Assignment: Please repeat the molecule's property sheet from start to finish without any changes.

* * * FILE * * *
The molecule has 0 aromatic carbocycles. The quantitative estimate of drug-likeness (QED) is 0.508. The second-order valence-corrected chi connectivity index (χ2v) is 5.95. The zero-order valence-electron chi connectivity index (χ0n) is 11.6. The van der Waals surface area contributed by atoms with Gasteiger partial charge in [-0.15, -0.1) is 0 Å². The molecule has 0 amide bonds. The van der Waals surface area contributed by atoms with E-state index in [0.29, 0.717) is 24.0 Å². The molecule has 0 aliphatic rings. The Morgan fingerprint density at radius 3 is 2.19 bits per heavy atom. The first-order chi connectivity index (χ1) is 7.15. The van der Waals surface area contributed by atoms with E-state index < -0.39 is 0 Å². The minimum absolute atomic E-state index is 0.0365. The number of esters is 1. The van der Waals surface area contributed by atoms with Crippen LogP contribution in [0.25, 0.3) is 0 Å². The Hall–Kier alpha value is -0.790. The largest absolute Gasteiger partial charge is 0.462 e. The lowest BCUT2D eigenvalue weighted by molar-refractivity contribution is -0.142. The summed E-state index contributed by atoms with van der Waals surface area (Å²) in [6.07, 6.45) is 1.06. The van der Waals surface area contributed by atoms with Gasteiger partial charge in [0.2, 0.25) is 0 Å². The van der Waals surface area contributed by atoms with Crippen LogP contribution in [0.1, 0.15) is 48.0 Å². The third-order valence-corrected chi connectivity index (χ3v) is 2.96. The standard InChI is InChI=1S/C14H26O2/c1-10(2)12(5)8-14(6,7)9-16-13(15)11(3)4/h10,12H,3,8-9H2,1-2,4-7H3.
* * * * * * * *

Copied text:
The molecule has 0 aromatic carbocycles. The quantitative estimate of drug-likeness (QED) is 0.508. The second-order valence-corrected chi connectivity index (χ2v) is 5.95. The zero-order valence-electron chi connectivity index (χ0n) is 11.6. The van der Waals surface area contributed by atoms with Gasteiger partial charge in [-0.15, -0.1) is 0 Å². The molecule has 0 amide bonds. The van der Waals surface area contributed by atoms with E-state index in [0.29, 0.717) is 24.0 Å². The molecule has 0 aliphatic rings. The Morgan fingerprint density at radius 3 is 2.19 bits per heavy atom. The first-order chi connectivity index (χ1) is 7.15. The van der Waals surface area contributed by atoms with E-state index < -0.39 is 0 Å². The minimum absolute atomic E-state index is 0.0365. The number of esters is 1. The van der Waals surface area contributed by atoms with Crippen LogP contribution in [0.25, 0.3) is 0 Å². The Hall–Kier alpha value is -0.790. The largest absolute Gasteiger partial charge is 0.462 e. The lowest BCUT2D eigenvalue weighted by molar-refractivity contribution is -0.142. The summed E-state index contributed by atoms with van der Waals surface area (Å²) in [6.07, 6.45) is 1.06. The van der Waals surface area contributed by atoms with Gasteiger partial charge in [0.2, 0.25) is 0 Å². The van der Waals surface area contributed by atoms with Crippen LogP contribution in [0.1, 0.15) is 48.0 Å². The third-order valence-corrected chi connectivity index (χ3v) is 2.96. The standard InChI is InChI=1S/C14H26O2/c1-10(2)12(5)8-14(6,7)9-16-13(15)11(3)4/h10,12H,3,8-9H2,1-2,4-7H3.